Animation Resources supporter Christopher Lopez saw our feature on George Lichty a month or two back and generously decided to donate a big stack of vintage Grin And Bear It dalies and Sunday pages. I grew up with George Lichty’s cartoons in the funnies every day, and as a kid, I didn’t give much thought to them. At first glance, Lichty’s drawings appear sloppy, with formulaic oafish characters standing around with their jaws agape. But look closer… His compositional sense and skill at putting across a visual gag is remarkable. There’s nothing sloppy about his use of perspective either. The most amazing thing is that his lines seem to be alive!

George Lichty Grin And Bear It

Along with the batch of comics, Christopher included an article on Lichty from 1952. It mentions a feature in the Saturday Evening Post titled "Does Lichty Really Hate People" (does anyone out there have a copy of that article we could scan?) and offers some choice tidbits on Lichty’s working habits and lifestyle…

George Lichty Grin And Bear ItGeorge Lichty Grin And Bear ItHe works best in a crowded, noisy newspaper office. His desk is heaped so high with old drawings, discarded captions, letters he has forgotten to mail, cigarette stubs and fan mail that ever fourth day the janitors are ordered to dig through the debris just to make sure that Lichty is still alive and breathing.

Lichty has a few happy passtimes… He likes to putter around the house. When in doubt he lays little brick walls that wind aimlessly around the Lichty garden. He also plays the bass drum, sometimes at home, but more often as a member of the Guckenheimer Sour Kraut Band, a unique musical institution that he says is perpetuating a dying art form. He is not certain what the art form is, but anyway, he admits it is dying.

Now if that isn’t a great description of the life of a cartoonist, I don’t know what is!

Lichty was one of the comic page’s longest working artists. His style changed little over the years. (Compare the examples below from the late thirties to the Sunday pages from the 50s.) Lichty’s distinctive free flowing lines were a staple of the funnies for over half a century. He may have drawn slouches, but I think you’ll agree, as an artist, he was no slouch himself!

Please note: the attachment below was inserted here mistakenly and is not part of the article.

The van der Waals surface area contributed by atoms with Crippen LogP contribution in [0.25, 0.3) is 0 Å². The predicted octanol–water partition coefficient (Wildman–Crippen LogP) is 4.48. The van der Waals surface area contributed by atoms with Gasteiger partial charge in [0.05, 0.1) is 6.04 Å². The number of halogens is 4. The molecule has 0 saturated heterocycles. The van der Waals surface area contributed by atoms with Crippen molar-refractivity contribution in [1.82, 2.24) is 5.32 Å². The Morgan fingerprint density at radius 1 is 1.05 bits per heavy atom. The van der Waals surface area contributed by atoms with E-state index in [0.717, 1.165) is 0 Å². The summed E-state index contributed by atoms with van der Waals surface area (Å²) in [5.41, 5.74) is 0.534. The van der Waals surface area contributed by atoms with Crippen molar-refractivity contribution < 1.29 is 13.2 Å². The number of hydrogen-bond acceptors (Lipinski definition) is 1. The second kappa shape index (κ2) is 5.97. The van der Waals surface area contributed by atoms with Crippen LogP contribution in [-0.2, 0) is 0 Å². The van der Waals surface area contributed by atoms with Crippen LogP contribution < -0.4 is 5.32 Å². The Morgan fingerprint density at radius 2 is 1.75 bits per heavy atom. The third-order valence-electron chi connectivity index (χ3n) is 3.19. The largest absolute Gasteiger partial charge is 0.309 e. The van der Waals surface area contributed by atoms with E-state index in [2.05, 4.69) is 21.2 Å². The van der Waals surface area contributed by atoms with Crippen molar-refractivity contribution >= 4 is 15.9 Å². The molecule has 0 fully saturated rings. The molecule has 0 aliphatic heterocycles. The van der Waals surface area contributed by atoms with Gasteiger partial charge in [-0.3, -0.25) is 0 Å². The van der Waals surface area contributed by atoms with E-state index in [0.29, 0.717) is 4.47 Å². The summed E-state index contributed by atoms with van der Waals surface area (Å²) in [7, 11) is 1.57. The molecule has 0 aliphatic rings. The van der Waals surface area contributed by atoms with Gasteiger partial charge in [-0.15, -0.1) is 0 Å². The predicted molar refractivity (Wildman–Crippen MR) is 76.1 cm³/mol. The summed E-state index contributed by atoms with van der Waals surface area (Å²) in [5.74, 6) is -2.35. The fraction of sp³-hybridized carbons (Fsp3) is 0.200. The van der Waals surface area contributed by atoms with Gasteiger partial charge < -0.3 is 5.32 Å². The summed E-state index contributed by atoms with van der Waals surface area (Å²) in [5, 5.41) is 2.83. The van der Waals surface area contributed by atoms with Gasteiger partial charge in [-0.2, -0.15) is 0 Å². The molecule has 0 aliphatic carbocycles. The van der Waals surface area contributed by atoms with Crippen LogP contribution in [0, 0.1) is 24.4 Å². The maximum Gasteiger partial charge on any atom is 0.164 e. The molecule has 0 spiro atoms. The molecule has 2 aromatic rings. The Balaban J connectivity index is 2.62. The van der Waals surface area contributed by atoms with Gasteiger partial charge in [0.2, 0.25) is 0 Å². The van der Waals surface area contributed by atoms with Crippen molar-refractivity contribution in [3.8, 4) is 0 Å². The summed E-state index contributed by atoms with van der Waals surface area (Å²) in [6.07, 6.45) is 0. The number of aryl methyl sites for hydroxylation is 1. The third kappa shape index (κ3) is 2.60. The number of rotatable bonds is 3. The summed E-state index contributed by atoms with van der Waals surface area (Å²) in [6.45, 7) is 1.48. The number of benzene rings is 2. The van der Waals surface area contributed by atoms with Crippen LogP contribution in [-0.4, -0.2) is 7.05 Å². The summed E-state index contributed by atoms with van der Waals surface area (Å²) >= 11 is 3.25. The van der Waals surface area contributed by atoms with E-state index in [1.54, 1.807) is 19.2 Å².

George Lichty Grin And Bear It

Here (thanks to Joseph Campana) is the entry on Lichty from Martin Sheridan’s Comics And Their Creators…

George Lichty Grin And Bear It
George Lichty Grin And Bear It
George Lichty Grin And Bear It

1939 DAILY STRIPS

George Lichty Grin And Bear It
George Lichty Grin And Bear It
George Lichty Grin And Bear It
George Lichty Grin And Bear It
George Lichty Grin And Bear It

1937 SUNDAY PAGES

George Lichty Grin And Bear It
George Lichty Grin And Bear It
George Lichty Grin And Bear It
George Lichty Grin And Bear It
George Lichty Grin And Bear It
George Lichty Grin And Bear It
George Lichty Grin And Bear It
George Lichty Grin And Bear It
George Lichty Grin And Bear It
George Lichty Grin And Bear It
George Lichty Grin And Bear It
George Lichty Grin And Bear It
George Lichty Grin And Bear It
George Lichty Grin And Bear It
George Lichty Grin And Bear It

MID 1940s DAILY STRIPS

George Lichty Grin And Bear It
George Lichty Grin And Bear It
George Lichty Grin And Bear It
George Lichty Grin And Bear It
George Lichty Grin And Bear It
George Lichty Grin And Bear It
George Lichty Grin And Bear It
George Lichty Grin And Bear It
George Lichty Grin And Bear It
George Lichty Grin And Bear It

1950s SUNDAY PAGES

George Lichty Grin And Bear It
George Lichty Grin And Bear It
George Lichty Grin And Bear It
George Lichty Grin And Bear It
George Lichty Grin And Bear It
George Lichty Grin And Bear It
George Lichty Grin And Bear It
George Lichty Grin And Bear It
George Lichty Grin And Bear It
George Lichty Grin And Bear It

Thanks Christopher!

Check out the fascinating link between Coal Black and de Sebben Dwarfs and George Lichty in John K’s All Kinds of Stuff.

Stephen Worth
Director
Animation Resources

Newspaper ComicsNewspaper Comics
This posting is part of the online Encyclopedia of Cartooning under the subject heading, Newspaper Comics.